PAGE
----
The structure of external wall is a 2-3 cm (~1 inch) layer of concrete (plaster), then a hollow brick around 25-30 cm, then again 2-3 cm layer of concrete (plaster). It was build 25 years ago.
    Yes, I live in R. of Macedonia, excellent guess :), climate in winter is usually not bellow -10 C but sometimes it can get bellow that for a week for example.

    There are available ESP foams with different kg/m3, from 13-30 but this vary depending the thickness of foam (some example in the link below)

    As I understand in your answer, price of XPS (60% more in my country) does not justify the R-value because they are ~ same R-4 as the ESP with graphite. Or am I wrong :)

    So, is for example, 5 cm ESP with graphite the minimum for insulating the house?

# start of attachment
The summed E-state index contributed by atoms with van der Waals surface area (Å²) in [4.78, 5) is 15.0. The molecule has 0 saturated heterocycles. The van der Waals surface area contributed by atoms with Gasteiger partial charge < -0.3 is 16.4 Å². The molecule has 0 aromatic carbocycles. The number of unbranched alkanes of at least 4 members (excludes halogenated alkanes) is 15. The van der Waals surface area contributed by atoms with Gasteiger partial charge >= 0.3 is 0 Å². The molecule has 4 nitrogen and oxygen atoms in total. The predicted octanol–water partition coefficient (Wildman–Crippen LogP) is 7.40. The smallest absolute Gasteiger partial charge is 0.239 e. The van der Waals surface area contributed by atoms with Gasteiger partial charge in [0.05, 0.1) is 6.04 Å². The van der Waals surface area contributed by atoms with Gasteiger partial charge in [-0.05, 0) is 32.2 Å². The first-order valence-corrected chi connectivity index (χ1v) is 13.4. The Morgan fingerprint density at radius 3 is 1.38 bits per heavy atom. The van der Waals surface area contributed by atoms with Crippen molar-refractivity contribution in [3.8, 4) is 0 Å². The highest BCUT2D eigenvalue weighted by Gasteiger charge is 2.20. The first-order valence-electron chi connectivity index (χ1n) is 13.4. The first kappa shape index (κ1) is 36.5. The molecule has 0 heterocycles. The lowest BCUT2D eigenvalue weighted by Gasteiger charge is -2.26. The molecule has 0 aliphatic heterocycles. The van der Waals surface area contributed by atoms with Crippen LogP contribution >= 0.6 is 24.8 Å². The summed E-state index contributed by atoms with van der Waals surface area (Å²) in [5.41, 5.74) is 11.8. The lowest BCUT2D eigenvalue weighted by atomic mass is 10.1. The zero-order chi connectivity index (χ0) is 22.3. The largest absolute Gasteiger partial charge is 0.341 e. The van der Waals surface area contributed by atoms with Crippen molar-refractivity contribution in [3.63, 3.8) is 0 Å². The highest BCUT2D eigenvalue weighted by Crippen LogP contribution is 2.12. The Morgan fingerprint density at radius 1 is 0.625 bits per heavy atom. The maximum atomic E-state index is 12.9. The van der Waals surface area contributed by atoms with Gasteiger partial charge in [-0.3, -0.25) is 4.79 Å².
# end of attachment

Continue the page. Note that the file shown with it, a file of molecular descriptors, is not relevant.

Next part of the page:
4. GBA Editor
    Martin Holladay | | #4

    Yes, I would guess that you should choose EPS with graphite, not XPS, especially if XPS costs 60% more.

    Since your walls are of masonry construction, there are no possible worries about trapping moisture. Moisture won't hurt your walls. The exterior foam will help keep your walls dry.

    There is no minimum amount of insulation for performance purposes. In general, the more, the better -- until the insulation gets so thick that it costs more to install than it will ever save on your energy bills. There may be regulations in your country that govern minimum insulation levels -- if so, you should inquire locally to find out what your local laws require.

    Here in North America, most experts would advise that an appropriate level of insulation for the wall you describe, in your climate zone, would be about R-10 or R-15. That means 6 cm. to 8 cm. of rigid foam. If you have to install less because your walkway is narrow, that is something to consider.